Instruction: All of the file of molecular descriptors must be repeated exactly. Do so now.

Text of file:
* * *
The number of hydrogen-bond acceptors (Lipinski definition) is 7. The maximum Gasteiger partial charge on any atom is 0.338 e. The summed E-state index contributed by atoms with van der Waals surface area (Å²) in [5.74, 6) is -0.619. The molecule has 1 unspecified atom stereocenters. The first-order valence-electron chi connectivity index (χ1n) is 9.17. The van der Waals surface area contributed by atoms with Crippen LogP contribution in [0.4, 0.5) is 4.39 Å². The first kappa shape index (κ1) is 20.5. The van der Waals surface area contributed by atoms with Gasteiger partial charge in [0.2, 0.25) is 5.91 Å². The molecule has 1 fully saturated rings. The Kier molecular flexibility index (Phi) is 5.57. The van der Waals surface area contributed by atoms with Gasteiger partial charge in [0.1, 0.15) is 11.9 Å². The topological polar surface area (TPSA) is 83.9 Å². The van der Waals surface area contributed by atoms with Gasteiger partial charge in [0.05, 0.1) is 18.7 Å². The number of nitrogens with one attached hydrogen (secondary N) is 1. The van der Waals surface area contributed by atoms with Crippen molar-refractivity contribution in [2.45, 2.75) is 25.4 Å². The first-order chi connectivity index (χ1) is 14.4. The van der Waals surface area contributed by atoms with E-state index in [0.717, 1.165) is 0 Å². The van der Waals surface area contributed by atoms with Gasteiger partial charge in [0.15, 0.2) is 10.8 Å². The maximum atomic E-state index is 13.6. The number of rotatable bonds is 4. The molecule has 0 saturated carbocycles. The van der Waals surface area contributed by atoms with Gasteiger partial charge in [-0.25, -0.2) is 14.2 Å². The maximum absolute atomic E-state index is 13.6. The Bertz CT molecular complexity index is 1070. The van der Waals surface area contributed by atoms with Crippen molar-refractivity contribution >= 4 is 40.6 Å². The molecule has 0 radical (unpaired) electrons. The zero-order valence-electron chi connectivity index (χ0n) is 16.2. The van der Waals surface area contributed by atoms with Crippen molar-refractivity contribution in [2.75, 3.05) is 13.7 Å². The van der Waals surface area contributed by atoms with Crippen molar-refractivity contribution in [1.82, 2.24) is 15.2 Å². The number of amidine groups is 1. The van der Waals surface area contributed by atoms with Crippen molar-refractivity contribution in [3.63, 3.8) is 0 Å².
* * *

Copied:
The number of hydrogen-bond acceptors (Lipinski definition) is 7. The maximum Gasteiger partial charge on any atom is 0.338 e. The summed E-state index contributed by atoms with van der Waals surface area (Å²) in [5.74, 6) is -0.619. The molecule has 1 unspecified atom stereocenters. The first-order valence-electron chi connectivity index (χ1n) is 9.17. The van der Waals surface area contributed by atoms with Crippen LogP contribution in [0.4, 0.5) is 4.39 Å². The first kappa shape index (κ1) is 20.5. The van der Waals surface area contributed by atoms with Gasteiger partial charge in [0.2, 0.25) is 5.91 Å². The molecule has 1 fully saturated rings. The Kier molecular flexibility index (Phi) is 5.57. The van der Waals surface area contributed by atoms with Gasteiger partial charge in [0.1, 0.15) is 11.9 Å². The topological polar surface area (TPSA) is 83.9 Å². The van der Waals surface area contributed by atoms with Gasteiger partial charge in [0.05, 0.1) is 18.7 Å². The number of nitrogens with one attached hydrogen (secondary N) is 1. The van der Waals surface area contributed by atoms with Crippen molar-refractivity contribution in [2.45, 2.75) is 25.4 Å². The first-order chi connectivity index (χ1) is 14.4. The van der Waals surface area contributed by atoms with E-state index in [0.717, 1.165) is 0 Å². The van der Waals surface area contributed by atoms with Gasteiger partial charge in [0.15, 0.2) is 10.8 Å². The maximum atomic E-state index is 13.6. The number of rotatable bonds is 4. The molecule has 0 saturated carbocycles. The van der Waals surface area contributed by atoms with Gasteiger partial charge in [-0.25, -0.2) is 14.2 Å². The maximum absolute atomic E-state index is 13.6. The Bertz CT molecular complexity index is 1070. The van der Waals surface area contributed by atoms with Crippen molar-refractivity contribution >= 4 is 40.6 Å². The molecule has 0 radical (unpaired) electrons. The zero-order valence-electron chi connectivity index (χ0n) is 16.2. The van der Waals surface area contributed by atoms with Crippen molar-refractivity contribution in [2.75, 3.05) is 13.7 Å². The van der Waals surface area contributed by atoms with Crippen molar-refractivity contribution in [1.82, 2.24) is 15.2 Å². The number of amidine groups is 1. The van der Waals surface area contributed by atoms with Crippen molar-refractivity contribution in [3.63, 3.8) is 0 Å².